I’m Using Tinder Wrong: On the Web as an Archive of the Evocative

Hazlitt regular contributor Navneet Alang writes about the weirdness and wonder of...

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A few days ago, for no more than half a second, I thought I could Google smells. I don’t mean that I thought I could simply look them up—rather, for the tiniest fraction of time, I thought I could type the name of a smell into my computer and then I would be able to smell it.

Alas, no sooner had I thought that Smell-o-Google™ was real than I realized it was just, yet again, my mind playing tricks on me. I’m used to it, though. I often feel as if I can swipe through shelves of CDs, scribble across a PDF, or pinch-to-zoom on the scene I see through the bus window. Somehow, the differing characteristics of digital and physical things are constantly blurring for me, as the fictional and the real also continually blend in my addled brain. I don’t quite know why I’m so susceptible to such synesthesia-like confusion. Perhaps a life so dominated by the page and screen alike cannot help but result in a constant sense that reality is just the one text of fiction we convince ourselves is true.

As I thought about the brief glitch in the Matrix of my mind, however, I realized I wasn’t so much searching for an aroma as I was trying to evoke the emotion associated with it. I wanted to be able to call up a feeling, to retrieve at will some ephemeral sentiment, now lost. After all, sitting in front of a screen, I am often able to do just that. With a couple of clicks, I can pull out that aching song from some long-gone summer romance. A picture of family now thousands of miles away with whom I shared an intense connection can be found easily along with the warmth I associate with it. And the grey streets of East London that I cycled through as a child conjure strange feelings of loss and nostalgia when my virtually embodied self wanders through them.

For both good and ill, the web is an archive of the evocative. It is a pantheon of our affiliation to the objects, art, and memories that make up who we are. Pick an emotional fragment, some shard of self from years gone by, delve deep within the black digital lagoon, and then come up, gasping for air, dripping in affect.

That isn’t new, of course. We used to pick sad songs from a shelf of records, or ask a friend to read us poetry, or gather round fires and chant in mourning. We have always sought some thing “out there” to connect us to what we feel “in here”—or, sometimes, the other way round. But as with most things digital, the difference with the web is both scale and immediacy—that there just is so much available, and so quickly, too.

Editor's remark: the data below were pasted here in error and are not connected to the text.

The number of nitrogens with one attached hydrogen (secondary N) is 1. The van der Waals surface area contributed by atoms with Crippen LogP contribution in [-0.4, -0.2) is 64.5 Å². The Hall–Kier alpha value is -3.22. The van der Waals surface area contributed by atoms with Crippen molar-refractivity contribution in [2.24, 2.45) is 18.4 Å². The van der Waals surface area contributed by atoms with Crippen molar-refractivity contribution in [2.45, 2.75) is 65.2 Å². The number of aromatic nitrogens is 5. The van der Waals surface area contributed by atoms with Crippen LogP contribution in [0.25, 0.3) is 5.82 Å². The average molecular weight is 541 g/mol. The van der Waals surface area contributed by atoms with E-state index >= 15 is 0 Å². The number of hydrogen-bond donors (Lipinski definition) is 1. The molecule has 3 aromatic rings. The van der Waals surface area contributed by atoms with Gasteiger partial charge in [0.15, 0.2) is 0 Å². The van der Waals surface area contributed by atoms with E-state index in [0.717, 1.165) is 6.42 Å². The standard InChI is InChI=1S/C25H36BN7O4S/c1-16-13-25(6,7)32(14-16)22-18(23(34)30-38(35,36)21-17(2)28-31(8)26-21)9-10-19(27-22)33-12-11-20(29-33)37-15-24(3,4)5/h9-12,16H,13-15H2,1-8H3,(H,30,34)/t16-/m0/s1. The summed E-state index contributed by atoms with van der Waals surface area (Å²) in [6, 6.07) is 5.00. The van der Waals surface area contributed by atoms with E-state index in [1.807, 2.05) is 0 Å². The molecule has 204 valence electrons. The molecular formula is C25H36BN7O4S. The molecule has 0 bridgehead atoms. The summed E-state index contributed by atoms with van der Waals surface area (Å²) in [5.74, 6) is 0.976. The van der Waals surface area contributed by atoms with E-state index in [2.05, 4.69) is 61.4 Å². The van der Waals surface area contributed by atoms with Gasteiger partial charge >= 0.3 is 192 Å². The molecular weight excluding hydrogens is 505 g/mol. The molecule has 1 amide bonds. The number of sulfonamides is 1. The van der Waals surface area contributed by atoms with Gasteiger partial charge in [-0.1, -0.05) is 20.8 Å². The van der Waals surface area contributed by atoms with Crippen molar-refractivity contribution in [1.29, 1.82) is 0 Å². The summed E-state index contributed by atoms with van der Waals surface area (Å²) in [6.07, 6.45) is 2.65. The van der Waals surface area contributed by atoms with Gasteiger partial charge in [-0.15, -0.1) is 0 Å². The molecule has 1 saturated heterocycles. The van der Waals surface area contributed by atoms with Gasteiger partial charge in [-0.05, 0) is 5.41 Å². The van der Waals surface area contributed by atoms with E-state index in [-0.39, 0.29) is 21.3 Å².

I’ve been thinking about this a lot recently because I’ve taken to using Tinder. If you’ve yet to stumble upon it, Tinder is a dating app that, instead of the intricate profiles of most such services, simply presents users with a picture of a person, and asks them to signal a like with a swipe to the right and disinterest with one to the left. Only users who like each other are matched up, after which they can message each other.

Of course, I say that I’ve been “using” Tinder, but the truth is that I haven’t, really—at least not the way it was intended. As it turns out, if you aren’t the sort of person to start a conversation with a stranger in a bar, you won’t do it through an app, either. At least, I won’t. I’ve never sent anyone on Tinder a message, even if they’ve pinged me first. The digital and physical might have different characteristics, but they’re not and never have been separate worlds.

Instead, I use Tinder in the way a user I recently came across described so well on her profile: “I’m not here to date; I just love this swiping game.” All I do is thumb left or right, and when, a message pops up saying someone has “liked” me too, I get a little thrill of satisfaction—and then I get back to swiping. What I want from Tinder isn’t dates or casual sex or romance, it’s the same thing I want from Twitter, Facebook, and quite possibly this article you’re reading right now: affirmation—some signal from the outside world that I exist, and that I might be worthy.

Still, whenever I stop to think about it, there’s something a bit iffy about sitting on my bed in the dull blue glow of my phone, consuming images of women. If digital technology can be an archive of the evocative, then in the right hands it can also make a game of emotion. In much the same way that I can dive into the web to wallow in loss or revel in the memory of joy, so too can I use it to fill in the puncture wounds I’ve accumulated over time and don’t know how to properly heal.

It would be easy then to parrot the incessant cries that technology leads us away from reality—that it substitutes a kind of virtual catharsis for the satisfaction borne of real action. That feels too simplistic, though. This past weekend, my phone kept on chiming as photos and messages from a cousin’s wedding in India streamed in. To say that this space within which my family virtually gathered to celebrate was unreal would be, well, false.

Yet, I’m only left to wonder at the ease with which one can slip into a limitless library of affect. It’s not so much that I worry about the lure of screens, or even digital itself, as much as the logic of the contemporary web and app world. Facebook, Tinder, Twitter, Instagram—all these Silicon Valley things can be used to great effect, but to great exploitation, too. And like the evanescent, invisible nature of a smell, sometimes I wonder if the California Ideology—that sentiment, thought, people, can all be reduced to a flickering signifier—isn’t slipping in unnoticed under the door, creeping into our minds.